Can we all see now why we’re well and truly boned, no matter what we hear out of politicians around election time?

bentelemon says:

Re: This is the way US insurance used to work

many a study has shown that “defensive medicine,” i.e., fear of malpractice suits, is a very small fraction of health care expense. It is also undisputed that the great majority of medical errors (and there are plenty) never result in a malpratice claim. I’m pretty sure if there are unnecessary tests, etc., it is because it is profitable for the medical industry to perform them.

Torg (profile) says:

This is the way US insurance used to work

At least some of that is a result of how most doctors treat patients. A lot of the basic principles of RTB can be translated to Reasons Not To Sue, but instead most doctors think the better way to go is to hide behind waivers and to record everything they do for use in court. Depressingly few doctors do anything to make their customers not want to sue.

Anonymous Coward of Esteemed Trolling (profile) says:

problem ?

I see only one.
It is explained in my ongoing, educational trolling series.

How to troll an American : Lesson 2

Tell them how much their politicians sold them for.

JUST Lobbying in One year

::: Industry ::: Health ::: 2011 ::: Total spending :::

Pharmaceuticals/Health Products . . . . .$ 240,836,544
Hospitals/Nursing Homes . . . . . . . . . . .$ 100,259,231
Health Professionals . . . . . . . . . . . . . .$ 80,246,752
Health Services/HMOs . . . . . . . . . . . . $ 73,504,507
Misc Health . . . . . . . . . . . . . . . . . . . $ 10,406,737

Total for Health: $505,253,771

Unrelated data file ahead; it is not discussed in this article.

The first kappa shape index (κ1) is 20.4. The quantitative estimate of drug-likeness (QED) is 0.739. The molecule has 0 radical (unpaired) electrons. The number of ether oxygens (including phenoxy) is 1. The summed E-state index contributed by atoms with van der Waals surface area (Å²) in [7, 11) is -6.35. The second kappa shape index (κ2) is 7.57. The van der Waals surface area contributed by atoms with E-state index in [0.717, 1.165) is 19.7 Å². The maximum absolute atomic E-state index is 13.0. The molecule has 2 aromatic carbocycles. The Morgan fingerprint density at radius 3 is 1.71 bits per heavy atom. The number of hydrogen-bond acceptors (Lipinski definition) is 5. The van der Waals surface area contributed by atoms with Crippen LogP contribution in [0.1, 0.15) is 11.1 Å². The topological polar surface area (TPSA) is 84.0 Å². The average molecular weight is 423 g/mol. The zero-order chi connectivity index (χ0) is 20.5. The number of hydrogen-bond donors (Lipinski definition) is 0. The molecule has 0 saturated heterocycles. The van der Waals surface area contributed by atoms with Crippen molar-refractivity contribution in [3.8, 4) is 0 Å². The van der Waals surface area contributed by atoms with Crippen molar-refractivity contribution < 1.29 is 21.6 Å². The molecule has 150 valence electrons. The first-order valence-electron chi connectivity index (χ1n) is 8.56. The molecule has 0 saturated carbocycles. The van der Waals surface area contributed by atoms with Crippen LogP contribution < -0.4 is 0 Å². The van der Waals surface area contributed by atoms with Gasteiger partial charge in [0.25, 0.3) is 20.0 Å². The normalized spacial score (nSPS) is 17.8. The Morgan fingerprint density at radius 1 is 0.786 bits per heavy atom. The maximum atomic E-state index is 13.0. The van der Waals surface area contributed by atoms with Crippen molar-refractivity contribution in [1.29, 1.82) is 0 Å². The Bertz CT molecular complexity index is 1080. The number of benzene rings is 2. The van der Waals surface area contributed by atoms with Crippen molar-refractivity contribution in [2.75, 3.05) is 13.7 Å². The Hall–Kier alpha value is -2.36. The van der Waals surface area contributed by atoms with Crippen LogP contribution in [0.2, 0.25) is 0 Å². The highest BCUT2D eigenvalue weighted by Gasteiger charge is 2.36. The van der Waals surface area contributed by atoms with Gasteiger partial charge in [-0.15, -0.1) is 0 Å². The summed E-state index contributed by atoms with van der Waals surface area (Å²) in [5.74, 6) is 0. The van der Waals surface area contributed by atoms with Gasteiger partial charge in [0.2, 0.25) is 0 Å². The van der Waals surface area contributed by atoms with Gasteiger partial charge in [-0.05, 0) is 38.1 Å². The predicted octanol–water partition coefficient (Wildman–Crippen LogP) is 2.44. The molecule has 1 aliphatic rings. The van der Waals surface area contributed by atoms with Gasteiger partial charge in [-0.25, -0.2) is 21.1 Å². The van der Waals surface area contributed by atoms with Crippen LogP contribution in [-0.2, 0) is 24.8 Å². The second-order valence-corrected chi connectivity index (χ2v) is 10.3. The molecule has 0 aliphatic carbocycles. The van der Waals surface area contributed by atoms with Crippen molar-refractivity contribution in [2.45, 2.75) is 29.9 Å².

Sauce :

About $1.68 per person in the US.
I didn’t include revolving door or the billions in “”campaign contributions””
Will inflate it, to make American people feel good about their true value.

#note to self: Add Random number..( $1.82 ) to the $1.68 value of American person.

So Americans..
How much you pay for it is irrelevant.(they sold that as well)

problem ?

Don’t blame me , I didn’t sell you.

Anonymous Coward of Esteemed Trolling (profile) says:

Trolling the poor

” “99%”ers would be crying that they wanted the premium treatment at the non-premium price “

When the fire service put out a fire in a poor persons house, they should only give them the non-premium service, that only puts out the fire after the house is burnt down.

The fast lane on the freeway (premium service) should not be used by poor people with cheap ass cars traveling to minimum wage jobs.

When a poor person is murdered, give them the “non-premium” police service that doesn’t collect evidence.

Your Ideas work well at creating class warfare ( trolling the poor ). I like it !

Svante Jorgensen (profile) says:

Also gives experience